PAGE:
Fixer-uppers can be a great value in the real estate market. But, the more money you pay as a down payment, the less you have to make those repairs and improvements. Many fixer-uppers take years to get into shape because the buyer didn’t reserve enough cash to make the repairs needed.

Is It Possible To Buy A House With No Money Down?

Short answer: yes! If you are able to qualify for a VA loan or a USDA loan, you may be able to buy a home with no money down. 

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Be aware that you will need to fit all their qualifications and make higher payments each month, but it is possible.

Average Down Payments By State 2022

Looking to find out the average down payments for your state? Here’s how much you can expect to pay based on the selling price of the average home in your state during the first few months of 2022.

Average Down Payments By State – 2022
As % of Median Home Value
State Median Home Value Median Down Payment % Of Median Home Value 20%: Recommended Down Payment 12%: (National Average) Down Payment 6%: (Average First-Time Buyer) Down Payment
Alabama $142,700 $14,441 10.1% $28,540 $17,124 $8,562
Alaska $270,400 $16,035 5.9% $54,080 $32,448 $16,224
Arizona $225,500 $59,000 26.2% $45,100 $27,060 $13,530
Arkansas $127,800 $14,000 11.0% $25,560 $15,336 $7,668
California $505,000 $103,000 20.4% $101,000 $60,600 $30,300
Colorado $343,300 $83,014 24.2% $68,660 $41,196 $20,598
Connecticut $275,400 $32,679 11.9% $55,080 $33,048 $16,524
Delaware $251,100 $48,300 19.2% $50,220 $30,132 $15,066
Florida $215,300 $50,000 23.2% $43,060 $25,836 $12,918
Georgia $176,000 $21,880 12.4% $35,200 $21,120 $10,560
Hawaii $615,300 $82,135 13.3% $123,060 $73,836 $36,918
Idaho $212,300 $94,000 44.3% $42,460 $25,476 $12,738
Illinois $194,500 $26,457 13.6% $38,900 $23,340 $11,670
Indiana $141,700 $17,000 12.0% $28,340 $17,004 $8,502
Iowa $147,800 $23,500 15.9% $29,560 $17,736 $8,868
Kansas $151,900 $19,190 12.6% $30,380 $18,228 $9,114
Kentucky $141,000 $13,500 9.6% $28,200 $16,920 $8,460
Louisiana $163,100 $8,670 5.3% $32,620 $19,572 $9,786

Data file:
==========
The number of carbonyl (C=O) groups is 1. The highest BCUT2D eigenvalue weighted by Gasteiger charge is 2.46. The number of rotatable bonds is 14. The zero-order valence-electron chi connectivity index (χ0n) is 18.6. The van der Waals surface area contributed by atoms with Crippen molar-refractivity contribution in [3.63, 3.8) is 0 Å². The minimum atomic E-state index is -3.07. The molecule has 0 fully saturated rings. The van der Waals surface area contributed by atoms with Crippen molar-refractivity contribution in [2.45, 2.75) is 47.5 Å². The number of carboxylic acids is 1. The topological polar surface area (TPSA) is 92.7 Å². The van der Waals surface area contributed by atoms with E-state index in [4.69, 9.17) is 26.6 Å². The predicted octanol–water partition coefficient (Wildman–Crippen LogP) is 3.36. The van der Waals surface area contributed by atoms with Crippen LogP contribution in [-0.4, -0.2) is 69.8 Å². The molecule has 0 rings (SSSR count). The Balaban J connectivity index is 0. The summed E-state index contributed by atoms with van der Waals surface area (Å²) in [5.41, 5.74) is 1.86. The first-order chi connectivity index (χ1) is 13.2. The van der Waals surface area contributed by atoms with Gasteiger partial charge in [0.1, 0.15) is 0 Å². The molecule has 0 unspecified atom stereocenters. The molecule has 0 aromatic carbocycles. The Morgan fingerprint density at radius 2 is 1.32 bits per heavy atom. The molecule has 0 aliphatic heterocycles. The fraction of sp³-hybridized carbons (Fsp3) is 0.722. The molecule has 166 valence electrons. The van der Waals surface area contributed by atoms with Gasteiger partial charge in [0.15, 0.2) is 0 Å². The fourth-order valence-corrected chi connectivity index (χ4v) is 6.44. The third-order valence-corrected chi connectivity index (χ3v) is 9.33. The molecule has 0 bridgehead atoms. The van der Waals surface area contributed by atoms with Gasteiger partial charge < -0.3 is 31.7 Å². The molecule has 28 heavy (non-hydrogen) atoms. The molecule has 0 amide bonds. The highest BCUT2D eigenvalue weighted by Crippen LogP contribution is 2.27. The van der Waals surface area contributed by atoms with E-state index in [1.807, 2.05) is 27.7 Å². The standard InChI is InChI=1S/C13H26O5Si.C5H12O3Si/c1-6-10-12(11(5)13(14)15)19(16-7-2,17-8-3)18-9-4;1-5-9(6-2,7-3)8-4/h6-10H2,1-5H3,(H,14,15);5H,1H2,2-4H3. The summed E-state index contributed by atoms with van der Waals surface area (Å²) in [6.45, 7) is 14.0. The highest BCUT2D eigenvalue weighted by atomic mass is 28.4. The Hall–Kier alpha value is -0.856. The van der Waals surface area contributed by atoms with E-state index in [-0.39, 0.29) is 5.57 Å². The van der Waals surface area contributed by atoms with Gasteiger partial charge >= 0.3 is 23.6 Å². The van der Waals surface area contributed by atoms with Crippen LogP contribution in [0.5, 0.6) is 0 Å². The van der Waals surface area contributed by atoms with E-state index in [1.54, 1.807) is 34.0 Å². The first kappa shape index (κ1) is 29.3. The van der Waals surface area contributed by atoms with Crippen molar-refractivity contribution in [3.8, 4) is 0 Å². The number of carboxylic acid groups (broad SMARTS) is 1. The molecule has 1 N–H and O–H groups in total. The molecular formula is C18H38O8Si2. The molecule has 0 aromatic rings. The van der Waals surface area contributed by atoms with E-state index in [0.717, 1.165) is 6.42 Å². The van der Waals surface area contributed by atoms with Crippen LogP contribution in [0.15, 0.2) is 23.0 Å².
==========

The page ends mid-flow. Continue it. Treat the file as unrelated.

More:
Maine $190,400 $35,000 18.4% $38,080 $22,848 $11,424
Maryland $314,800 $25,000 7.9% $62,960 $37,776 $18,888
Massachusetts $381,600 $77,500 20.3% $76,320 $45,792 $22,896
Michigan $154,900 $19,000 12.3% $30,980 $18,588 $9,294
Minnesota $223,900 $38,000 17.0% $44,780 $26,868 $13,434
Mississippi $119,000 $6,982 5.9% $23,800 $14,280 $7,140
Missouri $157,200 $15,600 9.9% $31,440 $18,864 $9,432
Montana $230,600 $69,975 30.3% $46,120 $27,672 $13,836
Nebraska $155,800 $23,650 15.2% $31,160 $18,696 $9,348
Nevada $267,900 $50,000 18.7% $53,580 $32,148 $16,074
New Hampshire $261,700 $63,000 24.1% $52,340 $31,404 $15,702
New Jersey $335,600 $60,200 17.9% $67,120 $40,272 $20,136
New Mexico $171,400 $23,399 13.7% $34,280 $20,568 $10,284
New York $313,700 $55,200 17.6% $62,740 $37,644 $18,822
North Carolina $172,500 $32,890 19.1% $34,500 $20,700 $10,350
North Dakota $193,900 $20,000 10.3% $38,780 $23,268 $11,634
Ohio $145,700 $17,775 12.2% $29,140 $17,484 $8,742
Oklahoma $136,800 $16,400 12.0% $27,360 $16,416 $8,208
Oregon $312,200 $65,375 20.9% $62,440 $37,464 $18,732
Pennsylvania $180,200 $24,000 13.3% $36,040 $21,624 $10,812
Rhode Island $261,900 $45,000 17.2% $52,380 $31,428 $15,714
South Carolina $162,300 $26,000 16.0% $32,460 $19,476 $9,738
South Dakota $167,100 $29,725 17.8% $33,420 $20,052 $10,026
Tennessee $167,200 $33,250 19.9% $33,440 $20,064 $10,032
Texas $172,500 $31,750 18.4% $34,500 $20,700 $10,350
Utah $279,100 $75,000 26.9% $55,820 $33,492 $16,746
Vermont $227,700 $47,000 20.6% $45,540 $27,324 $13,662
Virginia $273,100 $29,000 10.6% $54,620 $32,772 $16,386
Washington $339,000 $77,800 22.9% $67,800 $40,680 $20,340